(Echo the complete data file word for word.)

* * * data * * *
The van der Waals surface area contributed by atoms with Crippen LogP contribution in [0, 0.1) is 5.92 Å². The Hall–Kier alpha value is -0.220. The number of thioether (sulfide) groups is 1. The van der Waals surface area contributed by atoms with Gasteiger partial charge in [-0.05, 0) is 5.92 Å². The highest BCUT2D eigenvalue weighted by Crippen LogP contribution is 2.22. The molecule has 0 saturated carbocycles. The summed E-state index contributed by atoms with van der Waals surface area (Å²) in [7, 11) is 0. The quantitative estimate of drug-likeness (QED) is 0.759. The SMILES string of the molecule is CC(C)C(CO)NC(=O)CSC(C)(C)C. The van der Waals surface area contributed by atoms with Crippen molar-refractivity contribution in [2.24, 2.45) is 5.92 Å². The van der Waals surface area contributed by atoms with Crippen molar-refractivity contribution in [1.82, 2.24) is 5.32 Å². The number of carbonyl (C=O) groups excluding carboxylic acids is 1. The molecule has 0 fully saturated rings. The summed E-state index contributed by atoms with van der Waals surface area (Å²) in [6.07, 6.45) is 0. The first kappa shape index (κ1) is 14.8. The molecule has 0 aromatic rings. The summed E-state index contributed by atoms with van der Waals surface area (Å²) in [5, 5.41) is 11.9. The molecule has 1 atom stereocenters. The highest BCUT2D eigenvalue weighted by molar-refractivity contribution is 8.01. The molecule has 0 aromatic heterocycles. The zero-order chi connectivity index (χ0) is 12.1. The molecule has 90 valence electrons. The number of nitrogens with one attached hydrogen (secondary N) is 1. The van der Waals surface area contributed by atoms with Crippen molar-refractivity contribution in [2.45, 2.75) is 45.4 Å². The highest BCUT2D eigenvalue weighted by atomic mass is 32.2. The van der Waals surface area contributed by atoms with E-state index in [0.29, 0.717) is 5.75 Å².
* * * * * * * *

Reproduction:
The van der Waals surface area contributed by atoms with Crippen LogP contribution in [0, 0.1) is 5.92 Å². The Hall–Kier alpha value is -0.220. The number of thioether (sulfide) groups is 1. The van der Waals surface area contributed by atoms with Gasteiger partial charge in [-0.05, 0) is 5.92 Å². The highest BCUT2D eigenvalue weighted by Crippen LogP contribution is 2.22. The molecule has 0 saturated carbocycles. The summed E-state index contributed by atoms with van der Waals surface area (Å²) in [7, 11) is 0. The quantitative estimate of drug-likeness (QED) is 0.759. The SMILES string of the molecule is CC(C)C(CO)NC(=O)CSC(C)(C)C. The van der Waals surface area contributed by atoms with Crippen molar-refractivity contribution in [2.24, 2.45) is 5.92 Å². The van der Waals surface area contributed by atoms with Crippen molar-refractivity contribution in [1.82, 2.24) is 5.32 Å². The number of carbonyl (C=O) groups excluding carboxylic acids is 1. The molecule has 0 fully saturated rings. The summed E-state index contributed by atoms with van der Waals surface area (Å²) in [6.07, 6.45) is 0. The first kappa shape index (κ1) is 14.8. The molecule has 0 aromatic rings. The summed E-state index contributed by atoms with van der Waals surface area (Å²) in [5, 5.41) is 11.9. The molecule has 1 atom stereocenters. The highest BCUT2D eigenvalue weighted by molar-refractivity contribution is 8.01. The molecule has 0 aromatic heterocycles. The zero-order chi connectivity index (χ0) is 12.1. The molecule has 90 valence electrons. The number of nitrogens with one attached hydrogen (secondary N) is 1. The van der Waals surface area contributed by atoms with Crippen molar-refractivity contribution in [2.45, 2.75) is 45.4 Å². The highest BCUT2D eigenvalue weighted by atomic mass is 32.2. The van der Waals surface area contributed by atoms with E-state index in [0.29, 0.717) is 5.75 Å².